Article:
ERC Price Benchmarks, Week Ending 4/28/17

by | May 3, 2017

Energy Research Council’s (ERC) national benchmark price for a June 2017 electricity contract fell last week by 0.87% to $0.0751 per kilowatt hour. The biggest price decline was in Illinois (-2.0%) where prices are still adjusting to the drop in capacity charges produced by MISO’s most recent capacity auction. Illinois electricity prices are now 8.3% lower than they were this time last month. Prices also declined last week in Rhode Island (-2.0%), Connecticut (-1.9%), Maine (-1.4%), and New York (-1.2%).

Bucking the downward trend, the benchmark price for electricity in Texas rose by 2.1%. Last week, benchmark prices for longer term (36-60 month) electricity contracts were again lower than short-term (12-24 month) contracts in the Massachusetts, New Jersey, Ohio, and Pennsylvania. Forward markets for 2018–2020 remain within 2% of all-time lows except in New York and Texas. Higher gas prices year-over- year are supporting power prices for 2018 and beyond.

Short Term

Natural gas prices rose 2.6% last week. This week, NYMEX gas futures started trading in the $3.25-$3.30/MMBtu range and are likely to continue in a tight range for the immediate future. On a fundamental supply and demand basis, the summer is shaping up to be a hot one with plenty of cooling demand. The National Oceanic and Atmospheric Administration (NOAA) has issued a warm June through August temperature forecast, with widespread above-normal temperatures throughout most of the nation. Two important factors that may influence Summer’17 temperatures are drought conditions and the pace of El Nino development. A faster development or strengthening of El Nino favors cooler weather, while a slower development tends to introduce hotter temperatures. NOAA now gives El Nino a 50% chance of developing late in the October to December timeframe.

Long Term

Demand saw a material tick upward last week due to much higher power burn demand stemming from nuclear outages and increased Mexico export. LNG exports are also increasing with Sabine Pass averaging 2.3 Bcf/d in Q1 (as opposed to ~0.5 Bcf/d a year ago) and an additional 1.4 Bcf/d is expected by end of 2017.

On the supply side, Baker Hughes announced the total U.S. rig count rose last week by another 13 to 870, marking the 15th consecutive weekly increase. There were 9 additional oil rigs, making 697, also up for a 15th straight week, and gas rigs increased by 4 to 171. Operating rigs have now increased by 99% (426 rigs) year-over- year.

Despite the increase in drilling activity, daily average gas production stands at 70 Bcf/d, a 3% decline from year-ago levels. Natural gas output has increased only one time in the past five weeks. Storage now stands at 2,115 Bcf or -368 Bcf (-15%) below year-ago levels, but 15% above the five-year average.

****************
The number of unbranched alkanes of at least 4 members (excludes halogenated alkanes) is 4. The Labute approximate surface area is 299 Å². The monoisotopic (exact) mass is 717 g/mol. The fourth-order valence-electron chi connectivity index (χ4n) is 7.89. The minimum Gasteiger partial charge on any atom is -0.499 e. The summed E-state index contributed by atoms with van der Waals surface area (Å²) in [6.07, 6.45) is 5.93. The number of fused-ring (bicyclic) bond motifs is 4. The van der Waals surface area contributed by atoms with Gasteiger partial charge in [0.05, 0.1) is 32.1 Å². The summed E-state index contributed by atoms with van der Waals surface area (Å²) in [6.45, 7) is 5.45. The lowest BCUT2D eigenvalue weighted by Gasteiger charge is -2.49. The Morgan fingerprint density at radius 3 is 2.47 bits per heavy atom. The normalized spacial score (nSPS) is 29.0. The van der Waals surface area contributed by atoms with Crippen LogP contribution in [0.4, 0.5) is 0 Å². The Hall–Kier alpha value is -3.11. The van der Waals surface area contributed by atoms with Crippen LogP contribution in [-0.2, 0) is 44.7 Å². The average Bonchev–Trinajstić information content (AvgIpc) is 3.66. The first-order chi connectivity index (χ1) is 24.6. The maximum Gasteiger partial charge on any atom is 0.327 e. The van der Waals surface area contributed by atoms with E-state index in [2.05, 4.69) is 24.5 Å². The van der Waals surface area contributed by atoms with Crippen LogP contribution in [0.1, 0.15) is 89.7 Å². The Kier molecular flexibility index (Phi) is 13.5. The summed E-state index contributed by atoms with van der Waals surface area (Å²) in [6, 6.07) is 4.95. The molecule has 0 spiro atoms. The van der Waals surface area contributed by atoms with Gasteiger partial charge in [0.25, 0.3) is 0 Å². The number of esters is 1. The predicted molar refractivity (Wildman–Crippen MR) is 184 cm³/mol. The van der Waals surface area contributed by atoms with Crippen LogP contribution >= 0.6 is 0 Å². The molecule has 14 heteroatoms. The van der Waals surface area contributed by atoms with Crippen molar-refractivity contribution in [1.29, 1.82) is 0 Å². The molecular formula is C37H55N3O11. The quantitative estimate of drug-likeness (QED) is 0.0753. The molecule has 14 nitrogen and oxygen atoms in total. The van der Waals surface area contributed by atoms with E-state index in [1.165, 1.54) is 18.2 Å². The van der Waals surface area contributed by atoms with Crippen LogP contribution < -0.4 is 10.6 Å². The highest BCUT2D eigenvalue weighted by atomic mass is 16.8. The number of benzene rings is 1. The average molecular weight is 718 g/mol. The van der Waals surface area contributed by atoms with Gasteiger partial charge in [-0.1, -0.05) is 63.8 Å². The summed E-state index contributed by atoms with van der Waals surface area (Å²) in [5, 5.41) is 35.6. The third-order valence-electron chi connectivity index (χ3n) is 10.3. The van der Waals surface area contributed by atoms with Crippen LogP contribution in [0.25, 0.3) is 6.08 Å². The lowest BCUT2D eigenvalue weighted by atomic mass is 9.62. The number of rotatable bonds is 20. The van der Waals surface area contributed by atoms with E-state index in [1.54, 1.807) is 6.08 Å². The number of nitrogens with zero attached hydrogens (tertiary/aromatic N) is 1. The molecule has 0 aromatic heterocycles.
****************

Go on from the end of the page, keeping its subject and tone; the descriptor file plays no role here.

With the waning of injection season, the market’s focus now turns to end of October storage levels; the U.S. Energy Information Administration’s (EIA) Short-Term Energy Outlook (4/12) estimates end of October ‘17 storage will be 3,833 Bcf; 3% below year-ago levels and only 1% above the five-year average.

Declining production coupled with increased exports have helped narrow the storage surplus, despite a warm winter. Further tightening in the market or an above-normal summer could move end-of- October inventories below the five-year average and that would likely pressure prices upward significantly.

James Moore, Ph.D., is CEO of the Energy Research Council (ERC). He has been CEO of several research companies, including TDC, a subsidiary of International Thomson; Highline Financial, a Thomson-Reuters company; and Mentis Corporation, which was acquired by Gartner Group. He has also served as Executive Director of The Global Futures Forum, an international think tank, and as Managing Director of Gartner Group’s Global Financial Services practice.

* ERC electricity price benchmarks are derived by: 1) aggregating daily matrix prices issued by many electricity suppliers across General Service tariff rate classes for each electric utility; 2) averaging each utility’s price benchmark together for a state-level benchmark; and 3) averaging state-level benchmarks across five business days to create weekly average price benchmarks, based on next month’s start date, for commercial customers with an annual usage of up to one million kWh. The high level of correlation between matrix and custom pricing makes ERC price benchmarks a reliable measure of how prices are trending, and the direction and velocity at which prices are changing week-over-week and month-over-month. This is similar to how the S&P and Dow measure the rate and direction of change in stock market prices over time.


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